the fault of those who feel that their time is too valuable to spend on
that list, while at the same time figuring *our* collective time is *not*
too valuable to spend on whatever *they* want to spend it on. (And before
you ask, yes, I spend time lending expertise to other lists. I figure I owe
it to the net community to return something to it. That debt is not
limitless, however, and so I am *not* on the Word list. I would put the
question to the group as a whole, however. How many of us *do* give back to
the Internet which makes us -- the techwhirlers -- possible? I don't want
you to answer to me, that's not the point; answer it for yourselves.)

Virtually everything on the Word list would be
irrelevant for me, so why should I subscribe to it?

You're losing me again. Is this the same person who claimed to have no
trouble at all deleting a tremendous number of posts to get down to the few
that mattered? That it wasn't possible to pile the crap too high because of
the utility of the magical delete key?

More points arise here. there's no minimum time for a list subscription.
Subscribe, get an answer, and leave. Or search the list archives and the
list FAQs. All of these are quite possible, and all show more respect for
the time and schedules of your colleagues than simply barging in and asking
the question.

On this list there is a large resource of writers who also use Word
and who are likely to run into the same sort of problems which I do.

And probably as large or larger pool that will have their time wasted by
your query, because they don't use word. But it's only your one query? Yes,
but what's acceptable for one list member is acceptable for all. Therefore
it's acceptable for 1400 (whatever the list population is, but I figure
that number is close) messages which you have no interest in and which
don't apply to you or to tech writing to clog up your mail box every day?
Is that your position?

This can clearly be seen as an issue which directly concerns very
many technical authors, and therefore it is an acceptable topic for

I'm sorry, but I fail to see how one list member's inability to use his or
her tools is "an issue which concerns very many technical authors." I fail
to see how it has to concern anyone besides the one who cannot use the
tool. If it's something I can help with, and there's reason to believe so,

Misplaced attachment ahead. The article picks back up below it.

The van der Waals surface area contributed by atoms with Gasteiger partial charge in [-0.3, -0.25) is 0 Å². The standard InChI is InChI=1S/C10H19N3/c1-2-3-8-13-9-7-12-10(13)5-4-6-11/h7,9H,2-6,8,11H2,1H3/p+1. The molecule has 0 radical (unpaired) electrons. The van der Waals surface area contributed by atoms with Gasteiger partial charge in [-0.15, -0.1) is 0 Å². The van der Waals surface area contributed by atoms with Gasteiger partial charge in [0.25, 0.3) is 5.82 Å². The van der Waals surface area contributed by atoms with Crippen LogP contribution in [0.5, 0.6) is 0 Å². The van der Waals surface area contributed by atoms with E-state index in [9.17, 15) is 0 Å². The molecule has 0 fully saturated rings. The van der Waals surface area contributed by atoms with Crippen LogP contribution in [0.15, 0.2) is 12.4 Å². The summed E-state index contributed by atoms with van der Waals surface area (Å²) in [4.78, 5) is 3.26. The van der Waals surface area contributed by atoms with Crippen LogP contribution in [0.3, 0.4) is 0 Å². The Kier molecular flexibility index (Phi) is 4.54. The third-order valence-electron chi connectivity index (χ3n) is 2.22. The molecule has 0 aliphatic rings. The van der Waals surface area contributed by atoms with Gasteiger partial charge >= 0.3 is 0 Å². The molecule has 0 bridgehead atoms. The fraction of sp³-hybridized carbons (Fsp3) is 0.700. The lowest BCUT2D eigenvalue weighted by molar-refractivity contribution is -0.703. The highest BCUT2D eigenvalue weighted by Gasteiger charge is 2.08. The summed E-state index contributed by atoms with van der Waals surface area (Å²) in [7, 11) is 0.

email me privately and I'll do what I can to help. But I don't see what
there is about the situation that gives the list member the right to bother
those who don't use Word. (My impression is that "those who do not use
Word" makes up the majority of the list membership, but I don't have enough
data on that to do more than speculate.)

So, back to my original point; the vast majority of this list's
content is relevant to technical writers.

The only way I'll accept that statement as true is to change "relevant" to
"interesting." But the purpose of the list is to be *both* relevant *and*

Surely this is a positive step rather than
the unthinkable retreat which you seem to be suggesting it is.

No, it isn't positive. It's encouraging list members to cocoon themselves
into a tight little corner of the universe, building up a fortress of
knowledge they keep to themselves and do not share with Them. (You know who
They are, don't you? They are all those Other People out there. You know,
the ones who aren't Us.)

The new list wasn't started because TechWr-L doesn't discuss issues
which interest or concern us, it was started so that we could discuss
these issues without the constant stream of moaing which is becoming
ubiquitous here.

I think you're getting inconsistent again. "It wasn't started to discuss
what techwr-l doesn't discuss, it was started to discuss what we couldn't
discuss on techwr-l." The "Off-Topic" list was started to provide a forum
for those topics which were interesting to techwriters, but which were
judged by some on the membership to be Not Relevant (the point usually
glossed over here is that this "some" often included the listowner, who
should be accorded status as Sole Authority on that subject). How does that
*not* apply to the point under discussion? My suggestion was to take those